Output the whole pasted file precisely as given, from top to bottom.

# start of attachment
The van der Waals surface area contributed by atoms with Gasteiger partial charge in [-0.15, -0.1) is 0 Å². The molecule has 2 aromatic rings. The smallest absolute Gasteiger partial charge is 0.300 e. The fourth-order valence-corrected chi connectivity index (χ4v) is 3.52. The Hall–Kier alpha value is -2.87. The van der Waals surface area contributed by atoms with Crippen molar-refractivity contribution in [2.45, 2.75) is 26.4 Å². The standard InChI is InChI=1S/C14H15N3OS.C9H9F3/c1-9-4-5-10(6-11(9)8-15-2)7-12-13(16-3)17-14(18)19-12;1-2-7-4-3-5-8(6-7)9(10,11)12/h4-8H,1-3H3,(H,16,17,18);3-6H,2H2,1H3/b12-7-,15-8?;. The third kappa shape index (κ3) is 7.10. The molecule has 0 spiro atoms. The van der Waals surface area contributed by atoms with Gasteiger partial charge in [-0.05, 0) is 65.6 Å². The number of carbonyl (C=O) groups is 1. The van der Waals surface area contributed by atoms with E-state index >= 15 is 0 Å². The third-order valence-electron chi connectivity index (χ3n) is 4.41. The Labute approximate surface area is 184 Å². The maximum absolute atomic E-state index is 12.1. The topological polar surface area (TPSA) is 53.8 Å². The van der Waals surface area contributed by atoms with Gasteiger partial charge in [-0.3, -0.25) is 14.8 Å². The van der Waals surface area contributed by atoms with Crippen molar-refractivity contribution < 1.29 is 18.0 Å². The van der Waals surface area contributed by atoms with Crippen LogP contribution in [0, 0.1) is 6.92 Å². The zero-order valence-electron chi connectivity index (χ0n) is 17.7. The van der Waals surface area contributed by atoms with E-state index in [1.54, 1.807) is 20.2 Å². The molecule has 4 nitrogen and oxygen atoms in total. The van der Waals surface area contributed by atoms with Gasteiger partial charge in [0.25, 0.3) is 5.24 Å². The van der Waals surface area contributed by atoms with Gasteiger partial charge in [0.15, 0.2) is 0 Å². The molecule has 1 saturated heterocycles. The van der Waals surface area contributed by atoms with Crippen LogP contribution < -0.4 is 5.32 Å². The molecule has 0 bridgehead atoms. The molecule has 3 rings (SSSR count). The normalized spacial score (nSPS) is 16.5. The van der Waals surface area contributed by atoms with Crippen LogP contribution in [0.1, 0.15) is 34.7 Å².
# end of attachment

The van der Waals surface area contributed by atoms with Gasteiger partial charge in [-0.15, -0.1) is 0 Å². The molecule has 2 aromatic rings. The smallest absolute Gasteiger partial charge is 0.300 e. The fourth-order valence-corrected chi connectivity index (χ4v) is 3.52. The Hall–Kier alpha value is -2.87. The van der Waals surface area contributed by atoms with Crippen molar-refractivity contribution in [2.45, 2.75) is 26.4 Å². The standard InChI is InChI=1S/C14H15N3OS.C9H9F3/c1-9-4-5-10(6-11(9)8-15-2)7-12-13(16-3)17-14(18)19-12;1-2-7-4-3-5-8(6-7)9(10,11)12/h4-8H,1-3H3,(H,16,17,18);3-6H,2H2,1H3/b12-7-,15-8?;. The third kappa shape index (κ3) is 7.10. The molecule has 0 spiro atoms. The van der Waals surface area contributed by atoms with Gasteiger partial charge in [-0.05, 0) is 65.6 Å². The number of carbonyl (C=O) groups is 1. The van der Waals surface area contributed by atoms with E-state index >= 15 is 0 Å². The third-order valence-electron chi connectivity index (χ3n) is 4.41. The Labute approximate surface area is 184 Å². The maximum absolute atomic E-state index is 12.1. The topological polar surface area (TPSA) is 53.8 Å². The van der Waals surface area contributed by atoms with Gasteiger partial charge in [-0.3, -0.25) is 14.8 Å². The van der Waals surface area contributed by atoms with Crippen molar-refractivity contribution < 1.29 is 18.0 Å². The van der Waals surface area contributed by atoms with Crippen LogP contribution in [0, 0.1) is 6.92 Å². The zero-order valence-electron chi connectivity index (χ0n) is 17.7. The van der Waals surface area contributed by atoms with E-state index in [1.54, 1.807) is 20.2 Å². The molecule has 4 nitrogen and oxygen atoms in total. The van der Waals surface area contributed by atoms with Gasteiger partial charge in [0.25, 0.3) is 5.24 Å². The van der Waals surface area contributed by atoms with Gasteiger partial charge in [0.15, 0.2) is 0 Å². The molecule has 1 saturated heterocycles. The van der Waals surface area contributed by atoms with Crippen LogP contribution < -0.4 is 5.32 Å². The molecule has 0 bridgehead atoms. The molecule has 3 rings (SSSR count). The normalized spacial score (nSPS) is 16.5. The van der Waals surface area contributed by atoms with Crippen LogP contribution in [0.1, 0.15) is 34.7 Å².